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C. J. C. Reason and A. Keibel

Abstract

February–March 2000 saw devastating floods in Mozambique, Zimbabwe, and South Africa. Due to the huge damage and loss of life, global media attention was extensive. Less well known is that one of the weather systems that contributed to these floods (ex-Tropical Cyclone Eline) tracked almost 2000 km across southern Africa toward the cool southeast Atlantic and led to substantial rainfall over arid to semiarid southern Namibia (over two standard deviations above average for these two months and the wettest summer since 1976). Less than 5% of southwest Indian Ocean tropical cyclones actually make landfall on the east coast of southern Africa and even fewer significantly penetrate into the interior, because of the relatively dry 1–1.5-km-high interior plateau that covers most of the region. It is argued that the precursor synoptic conditions together with large-scale circulation and SST anomalies over the Indian Ocean associated with a strengthening La Niña were highly favorable for this unusual evolution and track of Eline.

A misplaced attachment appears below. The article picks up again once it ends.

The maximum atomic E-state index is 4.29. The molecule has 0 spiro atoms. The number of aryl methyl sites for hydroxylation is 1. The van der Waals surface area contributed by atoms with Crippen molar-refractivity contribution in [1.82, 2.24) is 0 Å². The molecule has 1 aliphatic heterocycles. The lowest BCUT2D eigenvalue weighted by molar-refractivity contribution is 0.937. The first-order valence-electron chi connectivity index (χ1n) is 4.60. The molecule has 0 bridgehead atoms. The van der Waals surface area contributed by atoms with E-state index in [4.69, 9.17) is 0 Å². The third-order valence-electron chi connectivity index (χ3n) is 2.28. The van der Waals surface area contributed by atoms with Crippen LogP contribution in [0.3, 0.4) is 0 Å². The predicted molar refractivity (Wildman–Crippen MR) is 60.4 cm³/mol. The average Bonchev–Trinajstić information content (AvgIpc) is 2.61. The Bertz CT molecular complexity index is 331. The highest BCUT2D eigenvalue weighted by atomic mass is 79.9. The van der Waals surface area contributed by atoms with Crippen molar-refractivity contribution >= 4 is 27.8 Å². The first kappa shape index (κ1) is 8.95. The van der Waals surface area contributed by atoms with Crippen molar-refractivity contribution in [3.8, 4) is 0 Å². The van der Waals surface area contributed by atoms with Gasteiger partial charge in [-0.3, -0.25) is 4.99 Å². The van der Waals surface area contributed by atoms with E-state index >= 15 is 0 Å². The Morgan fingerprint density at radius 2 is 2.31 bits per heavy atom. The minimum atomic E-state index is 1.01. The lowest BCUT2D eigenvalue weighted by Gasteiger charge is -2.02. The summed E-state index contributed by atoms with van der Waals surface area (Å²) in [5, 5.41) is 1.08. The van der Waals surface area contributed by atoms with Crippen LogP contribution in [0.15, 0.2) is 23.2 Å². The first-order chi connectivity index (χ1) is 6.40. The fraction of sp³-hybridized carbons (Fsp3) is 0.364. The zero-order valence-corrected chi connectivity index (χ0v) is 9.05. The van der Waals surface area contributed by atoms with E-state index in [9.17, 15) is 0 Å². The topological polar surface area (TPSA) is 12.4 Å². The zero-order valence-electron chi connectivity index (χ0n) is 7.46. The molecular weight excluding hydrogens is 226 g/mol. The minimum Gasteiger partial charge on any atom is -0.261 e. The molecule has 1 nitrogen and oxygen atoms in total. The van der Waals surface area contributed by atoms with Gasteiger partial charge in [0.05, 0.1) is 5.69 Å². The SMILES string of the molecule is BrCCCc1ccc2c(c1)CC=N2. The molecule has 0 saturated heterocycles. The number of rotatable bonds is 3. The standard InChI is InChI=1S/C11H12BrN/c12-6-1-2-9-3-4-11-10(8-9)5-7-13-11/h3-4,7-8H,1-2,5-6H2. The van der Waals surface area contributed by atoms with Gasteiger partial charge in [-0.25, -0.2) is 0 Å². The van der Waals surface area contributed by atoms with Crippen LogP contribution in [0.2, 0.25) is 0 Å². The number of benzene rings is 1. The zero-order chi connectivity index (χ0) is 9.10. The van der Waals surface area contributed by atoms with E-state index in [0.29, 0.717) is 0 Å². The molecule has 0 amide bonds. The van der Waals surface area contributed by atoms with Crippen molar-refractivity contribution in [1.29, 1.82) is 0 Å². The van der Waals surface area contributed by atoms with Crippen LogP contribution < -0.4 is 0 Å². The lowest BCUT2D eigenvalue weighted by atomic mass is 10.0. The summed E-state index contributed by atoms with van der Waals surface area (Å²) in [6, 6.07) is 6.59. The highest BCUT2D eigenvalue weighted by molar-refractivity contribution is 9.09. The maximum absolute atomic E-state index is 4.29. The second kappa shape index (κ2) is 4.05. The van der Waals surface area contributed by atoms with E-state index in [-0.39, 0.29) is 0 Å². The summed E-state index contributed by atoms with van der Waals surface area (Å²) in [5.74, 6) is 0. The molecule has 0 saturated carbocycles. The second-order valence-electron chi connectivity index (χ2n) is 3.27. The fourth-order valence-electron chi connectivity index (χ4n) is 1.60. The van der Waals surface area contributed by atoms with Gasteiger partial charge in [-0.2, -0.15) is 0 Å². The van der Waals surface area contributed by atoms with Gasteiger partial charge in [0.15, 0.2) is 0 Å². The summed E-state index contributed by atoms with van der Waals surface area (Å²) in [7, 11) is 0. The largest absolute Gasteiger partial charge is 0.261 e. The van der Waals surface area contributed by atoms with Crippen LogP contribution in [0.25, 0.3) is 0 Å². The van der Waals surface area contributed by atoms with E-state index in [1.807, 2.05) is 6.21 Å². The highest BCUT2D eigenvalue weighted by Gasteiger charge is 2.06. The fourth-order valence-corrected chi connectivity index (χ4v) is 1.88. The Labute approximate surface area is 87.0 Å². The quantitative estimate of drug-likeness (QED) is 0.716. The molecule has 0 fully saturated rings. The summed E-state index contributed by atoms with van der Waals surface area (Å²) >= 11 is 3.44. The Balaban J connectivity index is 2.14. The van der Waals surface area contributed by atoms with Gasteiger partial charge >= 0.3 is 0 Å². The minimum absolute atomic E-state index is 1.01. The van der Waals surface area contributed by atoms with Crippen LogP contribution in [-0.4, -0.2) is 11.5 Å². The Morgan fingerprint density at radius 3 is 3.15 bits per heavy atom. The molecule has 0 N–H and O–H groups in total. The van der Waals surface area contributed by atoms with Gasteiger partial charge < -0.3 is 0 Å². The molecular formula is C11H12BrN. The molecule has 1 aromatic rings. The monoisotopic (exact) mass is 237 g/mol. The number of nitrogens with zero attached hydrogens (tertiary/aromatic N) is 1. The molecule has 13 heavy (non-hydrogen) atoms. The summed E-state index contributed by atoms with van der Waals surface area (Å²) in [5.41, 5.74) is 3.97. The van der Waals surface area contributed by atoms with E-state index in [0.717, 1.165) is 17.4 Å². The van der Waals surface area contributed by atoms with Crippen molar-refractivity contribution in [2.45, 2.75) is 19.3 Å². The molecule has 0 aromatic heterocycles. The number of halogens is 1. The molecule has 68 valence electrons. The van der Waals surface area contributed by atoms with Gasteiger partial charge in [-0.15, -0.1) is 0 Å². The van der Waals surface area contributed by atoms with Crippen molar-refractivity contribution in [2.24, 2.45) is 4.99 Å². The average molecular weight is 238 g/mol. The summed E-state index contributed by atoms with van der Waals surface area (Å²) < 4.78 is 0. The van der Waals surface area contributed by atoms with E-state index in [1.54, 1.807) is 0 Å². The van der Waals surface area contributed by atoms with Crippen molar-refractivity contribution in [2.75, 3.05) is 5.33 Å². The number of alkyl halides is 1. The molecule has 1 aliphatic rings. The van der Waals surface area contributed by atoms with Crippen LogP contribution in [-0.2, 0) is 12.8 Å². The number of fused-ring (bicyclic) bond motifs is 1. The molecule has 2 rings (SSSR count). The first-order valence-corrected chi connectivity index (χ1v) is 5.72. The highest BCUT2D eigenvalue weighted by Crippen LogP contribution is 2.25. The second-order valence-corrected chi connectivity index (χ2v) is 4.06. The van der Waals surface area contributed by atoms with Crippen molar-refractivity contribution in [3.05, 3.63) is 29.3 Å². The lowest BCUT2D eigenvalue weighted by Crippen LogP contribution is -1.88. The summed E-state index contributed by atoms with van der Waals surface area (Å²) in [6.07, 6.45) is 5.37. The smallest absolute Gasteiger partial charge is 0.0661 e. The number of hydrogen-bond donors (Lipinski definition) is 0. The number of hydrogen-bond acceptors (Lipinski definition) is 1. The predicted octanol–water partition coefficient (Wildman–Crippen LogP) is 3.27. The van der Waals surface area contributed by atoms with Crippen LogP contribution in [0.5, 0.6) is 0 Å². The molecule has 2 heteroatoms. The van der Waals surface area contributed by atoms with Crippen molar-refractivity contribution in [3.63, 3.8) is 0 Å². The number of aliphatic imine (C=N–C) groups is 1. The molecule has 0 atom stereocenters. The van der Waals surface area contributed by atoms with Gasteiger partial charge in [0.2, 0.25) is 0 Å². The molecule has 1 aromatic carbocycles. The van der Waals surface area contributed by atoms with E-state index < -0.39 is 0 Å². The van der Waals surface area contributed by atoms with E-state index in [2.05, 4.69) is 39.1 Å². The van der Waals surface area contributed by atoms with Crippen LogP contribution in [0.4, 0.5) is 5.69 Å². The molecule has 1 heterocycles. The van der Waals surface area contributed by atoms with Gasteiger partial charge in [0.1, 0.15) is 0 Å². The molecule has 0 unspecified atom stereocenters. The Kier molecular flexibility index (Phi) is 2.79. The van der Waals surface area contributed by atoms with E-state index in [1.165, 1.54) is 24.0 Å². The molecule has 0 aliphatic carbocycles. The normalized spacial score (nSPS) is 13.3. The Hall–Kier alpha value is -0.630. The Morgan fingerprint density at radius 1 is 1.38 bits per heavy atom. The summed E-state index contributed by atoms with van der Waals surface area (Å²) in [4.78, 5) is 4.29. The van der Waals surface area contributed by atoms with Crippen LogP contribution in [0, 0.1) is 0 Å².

A summary of the accuracy of La Réunion and Met Office forecasts of Tropical Cyclone Eline over the Indian Ocean is given. Over the mainland, almost all countries do not have any NWP capacity, and the challenges and potential solutions for improved forecasting for the region are discussed. It is argued that by keeping informed of current rainfall, vegetation, and soil moisture conditions over southern Africa, as well as evolving climate signals in the tropical oceans, local forecasters could at least be in a state of heightened alert in advance, since these factors significantly influence extreme weather event characteristics in the region.

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